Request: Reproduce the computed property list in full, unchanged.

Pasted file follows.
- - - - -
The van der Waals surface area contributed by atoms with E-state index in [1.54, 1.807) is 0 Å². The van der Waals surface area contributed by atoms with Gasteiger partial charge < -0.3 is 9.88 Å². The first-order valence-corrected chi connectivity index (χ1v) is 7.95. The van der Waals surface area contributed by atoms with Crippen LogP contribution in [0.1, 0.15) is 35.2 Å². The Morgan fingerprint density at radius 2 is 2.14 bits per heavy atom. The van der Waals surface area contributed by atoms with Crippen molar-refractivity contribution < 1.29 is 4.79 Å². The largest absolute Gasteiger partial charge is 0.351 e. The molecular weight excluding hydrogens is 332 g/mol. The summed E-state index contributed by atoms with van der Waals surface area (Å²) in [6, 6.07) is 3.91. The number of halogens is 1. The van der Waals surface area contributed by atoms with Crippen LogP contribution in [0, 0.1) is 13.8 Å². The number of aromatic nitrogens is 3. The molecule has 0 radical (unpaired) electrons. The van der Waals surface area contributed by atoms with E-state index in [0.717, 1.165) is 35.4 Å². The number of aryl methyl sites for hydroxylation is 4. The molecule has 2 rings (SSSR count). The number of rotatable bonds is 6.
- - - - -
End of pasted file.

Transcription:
The van der Waals surface area contributed by atoms with E-state index in [1.54, 1.807) is 0 Å². The van der Waals surface area contributed by atoms with Gasteiger partial charge < -0.3 is 9.88 Å². The first-order valence-corrected chi connectivity index (χ1v) is 7.95. The van der Waals surface area contributed by atoms with Crippen LogP contribution in [0.1, 0.15) is 35.2 Å². The Morgan fingerprint density at radius 2 is 2.14 bits per heavy atom. The van der Waals surface area contributed by atoms with Crippen molar-refractivity contribution < 1.29 is 4.79 Å². The largest absolute Gasteiger partial charge is 0.351 e. The molecular weight excluding hydrogens is 332 g/mol. The summed E-state index contributed by atoms with van der Waals surface area (Å²) in [6, 6.07) is 3.91. The number of halogens is 1. The van der Waals surface area contributed by atoms with Crippen LogP contribution in [0, 0.1) is 13.8 Å². The number of aromatic nitrogens is 3. The molecule has 0 radical (unpaired) electrons. The van der Waals surface area contributed by atoms with E-state index in [0.717, 1.165) is 35.4 Å². The number of aryl methyl sites for hydroxylation is 4. The molecule has 2 rings (SSSR count). The number of rotatable bonds is 6.